New Home, New Landscape
Moving into a new home can be an adventure. There are probably many things you love about the house but also many things you wish to change. The same thing goes with a new landscape. You may love the yard for the great towering oak trees, but find out that you cannot grow grass beneath them. This may be one of the many changes you wish to make, but take the time to find the one most suited for you and your landscape. Doing it right from the beginning will save you time, money and maintenance costs as your landscape matures. Here are three tips that a new homeowner with an existing landscape should follow to maintain a beautiful and low maintenance landscape.
- Retain vs. Remove:
There may be many things in the landscape that you wish to remove. They may be high maintenance, planted in the wrong place or not to your liking. The first thing to do is analyze your landscape and figure out what goes and what stays. You may wish to sketch yourself a plan with the plants you wish to retain. Working with a sketch will help you when you are ready to replace those plants. Remember to retain and protect native plant material and get rid of any plants listed as invasive by UF/IFAS.
- Time to Replant; Right Plant Right Place:
When you finally decide to make that first trip to the nursery (sketch in hand!) you should have some idea of what you are going to purchase. Before you pick out that shrub, perennial or tree make sure you know where you are going to put it. Also be familiar with the site conditions throughout your yard. Is the plant going to be in a sunny or shady location? Is the soil very sandy or does it stay wet? How is the drainage? Are there structural limitations you must take into consideration such as power lines or roof overhangs?
Drought tolerance and maintenance are also some things you may want to take into consideration before purchasing a plant. Just how much time and money do you want to spend on that plant? If the answer is “not much”, go with a Florida-Friendly plant and make sure you follow the Right Plant, Right Place principle.
- Plant it Right!
Now that you have purchased some plants it is important to plant them correctly. Here are some tips on planting a plant:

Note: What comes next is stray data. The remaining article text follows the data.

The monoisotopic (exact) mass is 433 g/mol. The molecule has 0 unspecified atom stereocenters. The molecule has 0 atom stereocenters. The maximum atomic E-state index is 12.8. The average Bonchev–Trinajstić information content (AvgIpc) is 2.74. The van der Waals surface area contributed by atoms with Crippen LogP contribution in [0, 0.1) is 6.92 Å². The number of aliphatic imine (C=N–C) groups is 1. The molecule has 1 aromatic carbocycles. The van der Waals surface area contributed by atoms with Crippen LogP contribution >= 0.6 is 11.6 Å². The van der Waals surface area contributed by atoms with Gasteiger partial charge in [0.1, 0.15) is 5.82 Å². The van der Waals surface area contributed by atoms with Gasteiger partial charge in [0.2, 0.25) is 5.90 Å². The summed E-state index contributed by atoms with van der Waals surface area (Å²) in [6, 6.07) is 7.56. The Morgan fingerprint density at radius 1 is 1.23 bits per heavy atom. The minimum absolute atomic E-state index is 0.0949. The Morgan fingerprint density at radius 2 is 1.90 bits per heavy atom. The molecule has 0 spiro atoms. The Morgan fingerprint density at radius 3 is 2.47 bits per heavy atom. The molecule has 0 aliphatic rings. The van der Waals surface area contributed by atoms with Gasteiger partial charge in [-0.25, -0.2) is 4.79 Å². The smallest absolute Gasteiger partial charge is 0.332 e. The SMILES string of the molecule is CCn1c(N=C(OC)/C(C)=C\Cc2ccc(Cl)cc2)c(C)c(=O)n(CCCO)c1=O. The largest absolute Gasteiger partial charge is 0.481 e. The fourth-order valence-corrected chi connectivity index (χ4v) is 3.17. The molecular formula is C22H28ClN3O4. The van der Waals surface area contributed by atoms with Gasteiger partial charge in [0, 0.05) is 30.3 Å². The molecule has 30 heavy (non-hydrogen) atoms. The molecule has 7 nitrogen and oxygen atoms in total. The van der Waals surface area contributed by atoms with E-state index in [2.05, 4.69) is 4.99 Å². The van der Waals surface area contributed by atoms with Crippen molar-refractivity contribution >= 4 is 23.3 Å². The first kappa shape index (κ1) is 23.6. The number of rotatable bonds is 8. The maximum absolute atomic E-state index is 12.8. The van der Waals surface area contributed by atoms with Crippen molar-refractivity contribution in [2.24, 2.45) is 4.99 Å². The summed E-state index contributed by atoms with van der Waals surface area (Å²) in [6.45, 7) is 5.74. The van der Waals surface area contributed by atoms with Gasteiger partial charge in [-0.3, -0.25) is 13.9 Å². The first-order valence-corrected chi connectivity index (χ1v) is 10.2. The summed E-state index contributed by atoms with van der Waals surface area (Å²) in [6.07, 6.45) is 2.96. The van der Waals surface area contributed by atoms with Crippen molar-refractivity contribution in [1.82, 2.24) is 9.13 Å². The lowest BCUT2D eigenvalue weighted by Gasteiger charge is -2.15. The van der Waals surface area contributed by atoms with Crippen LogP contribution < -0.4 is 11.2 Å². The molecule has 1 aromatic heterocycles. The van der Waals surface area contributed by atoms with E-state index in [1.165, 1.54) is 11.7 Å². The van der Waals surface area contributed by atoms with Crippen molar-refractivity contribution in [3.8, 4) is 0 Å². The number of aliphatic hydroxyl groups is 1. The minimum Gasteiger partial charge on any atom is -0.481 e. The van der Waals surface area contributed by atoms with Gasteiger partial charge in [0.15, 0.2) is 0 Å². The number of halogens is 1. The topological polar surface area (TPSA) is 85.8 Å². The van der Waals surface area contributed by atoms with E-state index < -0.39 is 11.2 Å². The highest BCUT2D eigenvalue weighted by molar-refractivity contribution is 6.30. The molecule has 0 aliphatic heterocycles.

- Look up. If there is something that may get in the way of the canopy as it grows, plant your tree somewhere else.
- Dig your hole the right way. The planting hole should be about 1 ½ to 3 times the width of the root ball. Break up any compacted soil around the hole so that the roots can spread.
- When you remove the plant from the container if there seem to be a lot of circling roots it is recommended that you shave the periphery of the root ball so that they don’t continue to circle.
- When you have the root ball placed in the planting hole, make sure the point where the surface roots emerge from the trunk are at, or slightly above the soil line. Fill the area around the root ball with soil. Do not place soil on top of the root ball. It is not necessary to add amendments.
- When the hole is filled, add water to fill any air pockets. You may need to add additional soil after this step.
- Add mulch 2-3 inches deep taking care not to push it up against the base of the plant.
- Make sure to give your plant frequent irrigation during establishment.
The main thing to remember when you are faced with the task of re-landscaping is to take your time. Careful planning and research will eliminate problems in the landscape that will require additional money and time. Working with an existing landscape is great because the framework is already there. If you aren’t sure where to start, live with your landscape for a few months and then you will begin realize the changes you want to make.
For more information, contact UF/IFAS Extension Polk County at (863) 519-1041. Our Plant Clinic is open Monday-Friday, 9:00 am-4:00 pm.